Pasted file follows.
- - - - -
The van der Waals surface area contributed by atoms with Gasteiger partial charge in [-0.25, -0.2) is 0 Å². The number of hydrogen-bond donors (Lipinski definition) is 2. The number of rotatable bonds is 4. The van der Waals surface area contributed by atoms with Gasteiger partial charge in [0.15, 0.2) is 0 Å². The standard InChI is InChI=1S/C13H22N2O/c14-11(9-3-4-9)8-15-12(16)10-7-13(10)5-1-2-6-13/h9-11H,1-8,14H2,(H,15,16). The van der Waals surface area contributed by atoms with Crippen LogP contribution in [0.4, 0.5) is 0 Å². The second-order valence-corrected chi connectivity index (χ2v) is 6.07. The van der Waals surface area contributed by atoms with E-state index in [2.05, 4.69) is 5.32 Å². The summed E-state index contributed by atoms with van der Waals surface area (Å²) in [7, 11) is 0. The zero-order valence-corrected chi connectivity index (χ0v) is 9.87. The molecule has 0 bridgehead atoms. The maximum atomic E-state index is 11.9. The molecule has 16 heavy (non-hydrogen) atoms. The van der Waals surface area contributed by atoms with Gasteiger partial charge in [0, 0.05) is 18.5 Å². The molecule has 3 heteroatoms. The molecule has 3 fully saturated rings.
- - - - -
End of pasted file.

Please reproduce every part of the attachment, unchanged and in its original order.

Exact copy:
The van der Waals surface area contributed by atoms with Gasteiger partial charge in [-0.25, -0.2) is 0 Å². The number of hydrogen-bond donors (Lipinski definition) is 2. The number of rotatable bonds is 4. The van der Waals surface area contributed by atoms with Gasteiger partial charge in [0.15, 0.2) is 0 Å². The standard InChI is InChI=1S/C13H22N2O/c14-11(9-3-4-9)8-15-12(16)10-7-13(10)5-1-2-6-13/h9-11H,1-8,14H2,(H,15,16). The van der Waals surface area contributed by atoms with Crippen LogP contribution in [0.4, 0.5) is 0 Å². The second-order valence-corrected chi connectivity index (χ2v) is 6.07. The van der Waals surface area contributed by atoms with E-state index in [2.05, 4.69) is 5.32 Å². The summed E-state index contributed by atoms with van der Waals surface area (Å²) in [7, 11) is 0. The zero-order valence-corrected chi connectivity index (χ0v) is 9.87. The molecule has 0 bridgehead atoms. The maximum atomic E-state index is 11.9. The molecule has 16 heavy (non-hydrogen) atoms. The van der Waals surface area contributed by atoms with Gasteiger partial charge in [0, 0.05) is 18.5 Å². The molecule has 3 heteroatoms. The molecule has 3 fully saturated rings.